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With Ontario’s burgeoning appetite for electrical power during the industrial growth of the 1970s and 1980s, the need arose for additional nuclear power reactors to be constructed.  From 1977 to 1979, Ontario Hydro brought four 905 MW reactors online in Station A at the Bruce Nuclear Power Development site on Lake Huron about 250 km northwest of Toronto. From 1984 to 1987, four more 915 MW reactors came into operation at Bruce Station B bringing the combined capability of the facility to over 7,000 MW of electricity. The Bruce site, is the largest nuclear power station in North America and the second largest in the world next to Japan.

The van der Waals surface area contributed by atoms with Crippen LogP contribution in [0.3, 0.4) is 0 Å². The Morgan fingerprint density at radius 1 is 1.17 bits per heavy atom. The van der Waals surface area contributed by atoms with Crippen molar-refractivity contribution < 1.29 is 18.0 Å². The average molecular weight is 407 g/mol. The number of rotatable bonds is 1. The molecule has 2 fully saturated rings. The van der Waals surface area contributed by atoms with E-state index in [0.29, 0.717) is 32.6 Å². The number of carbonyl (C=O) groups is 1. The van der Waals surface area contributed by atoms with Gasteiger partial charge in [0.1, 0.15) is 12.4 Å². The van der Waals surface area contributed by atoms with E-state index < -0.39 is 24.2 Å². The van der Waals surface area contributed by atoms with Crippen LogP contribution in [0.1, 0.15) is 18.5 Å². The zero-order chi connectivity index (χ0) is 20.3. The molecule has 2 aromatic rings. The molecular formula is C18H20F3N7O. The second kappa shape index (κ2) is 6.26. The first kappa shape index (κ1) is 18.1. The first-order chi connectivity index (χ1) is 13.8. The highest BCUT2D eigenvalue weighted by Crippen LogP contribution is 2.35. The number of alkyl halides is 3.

Today the Bruce Station is operated by a private sector company called Bruce Power which is undertaking a major refurbishment of Bruce A reactors 1 and 2 which are due online in 2011.

Pickering Nuclear Generating Station
Pickering Nuclear Generating Station.

Started during the high-demand era in 1977, four more 935 MW reactors were constructed at Darlington, about 70 km east of Toronto on the shores of Lake Ontario and came online from 1990 to 1993. The construction of Darlington was plagued with delays and numerous starts and stops to the project schedule due to a number of factors including political interference by three separate Ontario governments. Once online, the Darlington facility contributed an additional 3,740 MW of electric power to Ontario’s total electricity generation. In 2009, nuclear power generated 55.2% of Ontario’s power.

Darlington Nuclear Generating Station
Darlington Nuclear Generating Station.